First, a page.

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Certain rhythmic characteristics link African music with “Black” music of other
world cultures. Both metronism67 (the presence of a strict metronomic pulse) and the
importance of percussion are aspects of music that have been retained in the sacred
and secular styles of “Black” music outside the African continent. Africanisms came
to North America principally via West African sources (more specifically, from the
Slave Coast in the vicinity of the Guinea Coast area). With the cessation of slavery,
“Black” Americans maintained some of the African musical traditions through activities such as the drumming and dancing in Congo Square, the popularity of street
parades, and the tradition of music at funerals.68
African rhythmic characteristics have been retained in certain African-American
music. The unique rhythmic elements contained in “jazz,” operating within various
tonal and formal structures, represent one of the music’s main characteristics. In
addition to the use of polyrhythms, hemiola, the shifting of accents, the application
of syncopated patterns, and other devices, the interesting placement of accentuated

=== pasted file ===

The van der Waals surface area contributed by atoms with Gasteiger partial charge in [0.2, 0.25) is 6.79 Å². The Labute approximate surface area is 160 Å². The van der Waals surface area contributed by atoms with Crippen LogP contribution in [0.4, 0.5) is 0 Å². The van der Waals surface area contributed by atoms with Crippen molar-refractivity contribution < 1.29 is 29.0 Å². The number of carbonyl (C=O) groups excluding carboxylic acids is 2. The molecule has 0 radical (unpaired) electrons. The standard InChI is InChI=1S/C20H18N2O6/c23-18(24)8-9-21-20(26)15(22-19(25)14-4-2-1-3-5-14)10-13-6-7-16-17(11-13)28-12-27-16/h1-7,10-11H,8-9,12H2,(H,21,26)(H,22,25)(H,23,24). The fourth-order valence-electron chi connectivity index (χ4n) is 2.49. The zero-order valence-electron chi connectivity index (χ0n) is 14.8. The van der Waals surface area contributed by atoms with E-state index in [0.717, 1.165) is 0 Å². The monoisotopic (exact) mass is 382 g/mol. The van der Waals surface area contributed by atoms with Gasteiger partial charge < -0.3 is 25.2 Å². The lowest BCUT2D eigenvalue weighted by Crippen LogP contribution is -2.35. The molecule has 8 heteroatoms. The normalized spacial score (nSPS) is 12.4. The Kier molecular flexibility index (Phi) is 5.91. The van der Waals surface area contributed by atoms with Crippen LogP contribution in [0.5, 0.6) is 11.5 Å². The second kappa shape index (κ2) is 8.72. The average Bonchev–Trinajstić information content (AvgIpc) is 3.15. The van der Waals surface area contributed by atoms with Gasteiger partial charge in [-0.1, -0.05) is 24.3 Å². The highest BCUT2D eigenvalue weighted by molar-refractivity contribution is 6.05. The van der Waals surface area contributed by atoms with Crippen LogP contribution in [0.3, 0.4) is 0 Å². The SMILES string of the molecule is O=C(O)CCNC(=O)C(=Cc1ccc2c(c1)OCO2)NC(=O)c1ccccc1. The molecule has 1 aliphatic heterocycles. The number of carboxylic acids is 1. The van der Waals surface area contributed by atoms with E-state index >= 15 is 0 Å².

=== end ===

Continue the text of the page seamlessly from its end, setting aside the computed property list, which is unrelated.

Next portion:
notes and their relation to the basic pulse provides a source for additional rhythmic
color and contrast. “Jazz” interpretation allows the performer the freedom to play
consistently behind, ahead, on top of, or right on the underlying beat. These and
other “jazz” concepts evolved from an early phase where the emphasis was on collective improvisation, where all instruments tended to play rhythmically. Polyrhythmic
innovators, such as Elvin Jones, Max Roach, and Art Blakey, later developed revolutionary styles of “jazz” drumming that conveyed a sense of collective percussion
improvisation on a single set of trap drums.
Classes of African Musicians
African musicians might be arbitrarily divided into three main categories: the nonprofessionals, the semiprofessionals, and the professionals. These musicians serve
numerous functions for a variety of occasions in traditional African society.
Since all members of the community participate in music making, all Africans are
musicians in the broadest sense. Music other than that of professional musicians, teachers, etc., is learned primarily through social experience and communal participation.
Many semiprofessional musicians earn a living through a portion of the year and
rely on other occupations for the remainder of the year. Bambara farmers in Burkina
Faso (Upper Volta) perform at festivals, during the dry seasons, at which villagers pay
the musicians for their efforts. The Senufo orchestras are composed of ten musicians
who are also blacksmiths. Many harp and lute players in other areas of Africa are also
soothsayers or healers.
Numerous other African musicians earn their living solely through their musical
offerings. Trained instrumentalists, master instrument builders, tuning specialists and
48 • Bigotry and the Afrocentric “Jazz” Evolution